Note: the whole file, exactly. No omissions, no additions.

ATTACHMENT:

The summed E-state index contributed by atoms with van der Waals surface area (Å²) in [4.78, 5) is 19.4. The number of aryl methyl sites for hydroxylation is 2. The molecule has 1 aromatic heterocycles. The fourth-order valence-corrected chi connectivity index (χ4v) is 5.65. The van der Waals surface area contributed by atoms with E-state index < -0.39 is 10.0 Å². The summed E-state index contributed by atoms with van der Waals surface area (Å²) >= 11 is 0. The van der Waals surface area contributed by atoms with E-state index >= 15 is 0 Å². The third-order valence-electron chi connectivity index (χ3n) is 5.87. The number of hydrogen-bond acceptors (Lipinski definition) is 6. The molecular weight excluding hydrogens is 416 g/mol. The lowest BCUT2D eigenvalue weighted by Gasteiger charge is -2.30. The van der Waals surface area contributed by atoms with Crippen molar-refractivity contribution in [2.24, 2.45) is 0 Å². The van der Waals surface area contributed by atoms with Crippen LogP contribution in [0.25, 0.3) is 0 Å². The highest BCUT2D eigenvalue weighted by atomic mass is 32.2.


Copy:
The summed E-state index contributed by atoms with van der Waals surface area (Å²) in [4.78, 5) is 19.4. The number of aryl methyl sites for hydroxylation is 2. The molecule has 1 aromatic heterocycles. The fourth-order valence-corrected chi connectivity index (χ4v) is 5.65. The van der Waals surface area contributed by atoms with E-state index < -0.39 is 10.0 Å². The summed E-state index contributed by atoms with van der Waals surface area (Å²) >= 11 is 0. The van der Waals surface area contributed by atoms with E-state index >= 15 is 0 Å². The third-order valence-electron chi connectivity index (χ3n) is 5.87. The number of hydrogen-bond acceptors (Lipinski definition) is 6. The molecular weight excluding hydrogens is 416 g/mol. The lowest BCUT2D eigenvalue weighted by Gasteiger charge is -2.30. The van der Waals surface area contributed by atoms with Crippen molar-refractivity contribution in [2.24, 2.45) is 0 Å². The van der Waals surface area contributed by atoms with Crippen LogP contribution in [0.25, 0.3) is 0 Å². The highest BCUT2D eigenvalue weighted by atomic mass is 32.2.